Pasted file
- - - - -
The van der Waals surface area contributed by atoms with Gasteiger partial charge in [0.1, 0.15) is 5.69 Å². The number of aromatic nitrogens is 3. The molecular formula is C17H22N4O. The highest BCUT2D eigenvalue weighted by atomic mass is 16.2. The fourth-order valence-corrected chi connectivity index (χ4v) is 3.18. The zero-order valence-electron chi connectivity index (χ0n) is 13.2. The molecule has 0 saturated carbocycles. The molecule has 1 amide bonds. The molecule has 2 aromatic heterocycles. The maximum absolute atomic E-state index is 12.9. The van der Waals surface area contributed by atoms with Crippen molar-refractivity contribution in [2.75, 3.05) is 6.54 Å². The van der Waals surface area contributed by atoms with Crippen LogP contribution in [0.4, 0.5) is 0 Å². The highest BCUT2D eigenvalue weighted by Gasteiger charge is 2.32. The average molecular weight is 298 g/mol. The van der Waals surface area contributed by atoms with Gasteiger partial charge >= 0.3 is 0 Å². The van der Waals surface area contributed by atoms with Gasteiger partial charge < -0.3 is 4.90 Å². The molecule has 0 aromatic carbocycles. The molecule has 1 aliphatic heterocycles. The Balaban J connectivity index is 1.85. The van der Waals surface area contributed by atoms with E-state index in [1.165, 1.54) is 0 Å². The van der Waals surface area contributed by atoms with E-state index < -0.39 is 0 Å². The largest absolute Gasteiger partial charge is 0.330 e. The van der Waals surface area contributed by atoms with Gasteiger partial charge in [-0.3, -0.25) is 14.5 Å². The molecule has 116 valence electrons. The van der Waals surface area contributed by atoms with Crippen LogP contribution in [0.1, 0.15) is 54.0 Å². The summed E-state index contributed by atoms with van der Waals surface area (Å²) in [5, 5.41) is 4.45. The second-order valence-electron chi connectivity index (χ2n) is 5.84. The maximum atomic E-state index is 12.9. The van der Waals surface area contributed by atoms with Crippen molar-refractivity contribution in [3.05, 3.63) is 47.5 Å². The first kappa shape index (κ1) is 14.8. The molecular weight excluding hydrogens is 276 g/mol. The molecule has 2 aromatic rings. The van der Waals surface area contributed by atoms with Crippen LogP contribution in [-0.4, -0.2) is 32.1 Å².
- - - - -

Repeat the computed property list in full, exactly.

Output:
The van der Waals surface area contributed by atoms with Gasteiger partial charge in [0.1, 0.15) is 5.69 Å². The number of aromatic nitrogens is 3. The molecular formula is C17H22N4O. The highest BCUT2D eigenvalue weighted by atomic mass is 16.2. The fourth-order valence-corrected chi connectivity index (χ4v) is 3.18. The zero-order valence-electron chi connectivity index (χ0n) is 13.2. The molecule has 0 saturated carbocycles. The molecule has 1 amide bonds. The molecule has 2 aromatic heterocycles. The maximum absolute atomic E-state index is 12.9. The van der Waals surface area contributed by atoms with Crippen molar-refractivity contribution in [2.75, 3.05) is 6.54 Å². The van der Waals surface area contributed by atoms with Crippen LogP contribution in [0.4, 0.5) is 0 Å². The highest BCUT2D eigenvalue weighted by Gasteiger charge is 2.32. The average molecular weight is 298 g/mol. The van der Waals surface area contributed by atoms with Gasteiger partial charge >= 0.3 is 0 Å². The van der Waals surface area contributed by atoms with Gasteiger partial charge < -0.3 is 4.90 Å². The molecule has 0 aromatic carbocycles. The molecule has 1 aliphatic heterocycles. The Balaban J connectivity index is 1.85. The van der Waals surface area contributed by atoms with E-state index in [1.165, 1.54) is 0 Å². The van der Waals surface area contributed by atoms with E-state index < -0.39 is 0 Å². The largest absolute Gasteiger partial charge is 0.330 e. The van der Waals surface area contributed by atoms with Gasteiger partial charge in [-0.3, -0.25) is 14.5 Å². The molecule has 116 valence electrons. The van der Waals surface area contributed by atoms with Crippen LogP contribution in [0.1, 0.15) is 54.0 Å². The summed E-state index contributed by atoms with van der Waals surface area (Å²) in [5, 5.41) is 4.45. The second-order valence-electron chi connectivity index (χ2n) is 5.84. The maximum atomic E-state index is 12.9. The van der Waals surface area contributed by atoms with Crippen molar-refractivity contribution in [3.05, 3.63) is 47.5 Å². The first kappa shape index (κ1) is 14.8. The molecular weight excluding hydrogens is 276 g/mol. The molecule has 2 aromatic rings. The van der Waals surface area contributed by atoms with Crippen LogP contribution in [-0.4, -0.2) is 32.1 Å².